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Jerry Cornfield |
Published: Wednesday, April 22, 2009, 9:33 a.m.

As aerospace institute takes flight, GOP grounds governor's council

The Washington Institute of Aerospace Technology and Advanced Manufacturing gained speed Tuesday night while the Governor’s Council on Aerospace ran into a political roadblock.

Legislation passed by the House on an 86-9 vote late Tuesday directs Edmonds Community College to oversee design and development of the institute and serve as its initial home.

The institute’s envisioned role is to coordinate existing efforts in the state to educate and train aerospace workers, and research and develop new technologies for the industry.

By Jan. 1, 2010, a report is due to the Legislature with recommendations on how to fund and run the institute. A second report is due in September 2010 with specific recommendations for aerospace-related legislation.

Originally, the bill required college officials write those reports with members of the governor’s council. But House Bill 2308, which forms the panel, is stalled.

Republicans put their foot on it with amendments to reform unemployment insurance and lower workers compensation costs. A recent study cited high costs in these two areas are hurting Washington’s competitive position versus other states in the fight for aerospace business.

Democrats responded by adding language into the institute bill giving the governor power to appoint a panel and put it to work with college officials.

Underlying all of this discussion is the Boeing Co. and whether its future in the state is in doubt if the Legislature fails to act on unemployment insurance and workers comp.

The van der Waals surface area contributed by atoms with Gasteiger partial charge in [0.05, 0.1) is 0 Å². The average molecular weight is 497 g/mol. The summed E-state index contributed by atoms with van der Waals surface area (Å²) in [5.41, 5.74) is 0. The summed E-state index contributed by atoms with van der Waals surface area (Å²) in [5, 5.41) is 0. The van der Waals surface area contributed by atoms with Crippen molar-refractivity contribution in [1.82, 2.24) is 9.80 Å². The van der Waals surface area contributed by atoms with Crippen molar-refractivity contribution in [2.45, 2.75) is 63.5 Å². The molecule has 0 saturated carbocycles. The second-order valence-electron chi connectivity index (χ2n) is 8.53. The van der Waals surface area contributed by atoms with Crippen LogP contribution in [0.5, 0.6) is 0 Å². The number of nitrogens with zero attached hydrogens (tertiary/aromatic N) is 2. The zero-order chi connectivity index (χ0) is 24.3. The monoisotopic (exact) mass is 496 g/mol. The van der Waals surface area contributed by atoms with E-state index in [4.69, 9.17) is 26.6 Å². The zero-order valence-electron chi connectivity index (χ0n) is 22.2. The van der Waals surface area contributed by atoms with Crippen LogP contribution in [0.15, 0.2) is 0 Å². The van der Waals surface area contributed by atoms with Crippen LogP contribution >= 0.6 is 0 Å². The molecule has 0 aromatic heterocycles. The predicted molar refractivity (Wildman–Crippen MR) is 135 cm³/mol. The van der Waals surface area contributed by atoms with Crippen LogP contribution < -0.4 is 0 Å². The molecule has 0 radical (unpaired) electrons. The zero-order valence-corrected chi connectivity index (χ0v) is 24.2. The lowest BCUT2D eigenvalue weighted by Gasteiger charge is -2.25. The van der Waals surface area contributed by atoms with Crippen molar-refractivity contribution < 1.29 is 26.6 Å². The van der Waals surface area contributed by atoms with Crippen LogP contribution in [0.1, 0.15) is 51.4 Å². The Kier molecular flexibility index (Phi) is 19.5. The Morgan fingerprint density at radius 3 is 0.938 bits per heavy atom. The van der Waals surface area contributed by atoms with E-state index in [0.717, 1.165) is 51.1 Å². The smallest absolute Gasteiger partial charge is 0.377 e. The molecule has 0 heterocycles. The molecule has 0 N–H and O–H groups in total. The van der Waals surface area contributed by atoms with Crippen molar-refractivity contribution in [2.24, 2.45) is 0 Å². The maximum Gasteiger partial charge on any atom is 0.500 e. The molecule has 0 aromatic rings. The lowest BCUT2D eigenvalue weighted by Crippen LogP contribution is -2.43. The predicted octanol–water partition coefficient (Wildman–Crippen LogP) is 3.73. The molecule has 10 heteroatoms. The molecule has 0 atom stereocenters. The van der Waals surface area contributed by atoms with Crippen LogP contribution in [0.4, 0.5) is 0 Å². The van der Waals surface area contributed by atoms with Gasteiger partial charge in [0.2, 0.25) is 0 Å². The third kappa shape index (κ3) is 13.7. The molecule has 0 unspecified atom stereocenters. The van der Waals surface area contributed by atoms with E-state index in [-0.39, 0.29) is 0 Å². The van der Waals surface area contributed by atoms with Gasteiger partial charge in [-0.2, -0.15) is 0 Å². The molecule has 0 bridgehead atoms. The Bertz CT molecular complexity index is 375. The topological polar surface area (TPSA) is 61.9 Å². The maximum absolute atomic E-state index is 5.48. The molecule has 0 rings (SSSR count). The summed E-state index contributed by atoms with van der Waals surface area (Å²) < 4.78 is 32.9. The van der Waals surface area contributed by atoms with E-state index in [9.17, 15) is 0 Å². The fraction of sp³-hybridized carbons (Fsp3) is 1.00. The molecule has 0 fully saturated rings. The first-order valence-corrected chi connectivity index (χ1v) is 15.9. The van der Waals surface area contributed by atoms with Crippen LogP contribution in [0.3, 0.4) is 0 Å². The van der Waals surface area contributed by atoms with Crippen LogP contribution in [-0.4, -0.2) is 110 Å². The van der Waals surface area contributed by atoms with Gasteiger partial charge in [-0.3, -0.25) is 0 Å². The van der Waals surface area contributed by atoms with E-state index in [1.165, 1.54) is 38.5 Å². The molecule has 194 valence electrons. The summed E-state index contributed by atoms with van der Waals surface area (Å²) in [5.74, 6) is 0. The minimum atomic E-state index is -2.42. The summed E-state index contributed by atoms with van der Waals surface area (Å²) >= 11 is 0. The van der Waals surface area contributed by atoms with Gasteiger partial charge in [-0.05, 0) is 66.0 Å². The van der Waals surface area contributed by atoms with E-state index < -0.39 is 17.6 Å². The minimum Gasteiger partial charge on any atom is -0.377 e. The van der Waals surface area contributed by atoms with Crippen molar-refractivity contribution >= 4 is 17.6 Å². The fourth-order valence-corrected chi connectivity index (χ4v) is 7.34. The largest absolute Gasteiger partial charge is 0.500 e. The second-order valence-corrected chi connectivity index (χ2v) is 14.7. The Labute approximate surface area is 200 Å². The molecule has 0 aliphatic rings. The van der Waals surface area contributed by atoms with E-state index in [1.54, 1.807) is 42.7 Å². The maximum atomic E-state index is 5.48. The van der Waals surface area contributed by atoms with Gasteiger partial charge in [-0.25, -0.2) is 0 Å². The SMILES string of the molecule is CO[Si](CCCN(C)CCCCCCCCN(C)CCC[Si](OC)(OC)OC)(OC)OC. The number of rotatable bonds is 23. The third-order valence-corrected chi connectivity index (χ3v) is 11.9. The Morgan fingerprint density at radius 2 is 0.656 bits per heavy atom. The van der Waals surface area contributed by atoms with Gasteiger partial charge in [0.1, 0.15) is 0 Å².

Democrats piloted Tuesday’s floor debate away from Boeing and said it will help match the aggressive efforts of Kansas, the Carolinas and other states with expanding aerospace industries.

“They’re ready. We’re not. We’re behind the eight-ball. We need to get moving,” said Rep. Mike Sells, D-Everett, author of the institute bill. “This isn’t just about Edmonds Community College and Paine Field.”

Rep. Jeff Morris, D-Mount Vernon, whose chaired an ad-hoc aerospace task force of lawmakers, said the bill sends a message the state is “serious” about remaining the nation’s top home for aerospace.

He said Washington set the model with its 2003 agreement – the one with $3.2 billion in tax breaks for Boeing.

“All those states saw what we did and they’re copying us and trying to do a better job,” he said.

Republicans lamented the state’s lack of action since then.

Rep. Skip Priest, R-Federal Way, said six years ago the Legislature moved swiftly and decisively to respond to the industry’s needs but today that’s not happening.

“I don’t have a sense of urgency in the House,” he said.

He said the latest Deloitte Consulting study has the same price and conclusions as the one the firm issued in 2003. He said more studies and more “chatfests” are not going to keep aerospace going in Washington.

“This may be a step but it’s like we’re marching in place,” said Rep. Mike Armstrong, R-Wenatchee. “Let’s stop marching in place. Let’s actually do something to help this industry.”

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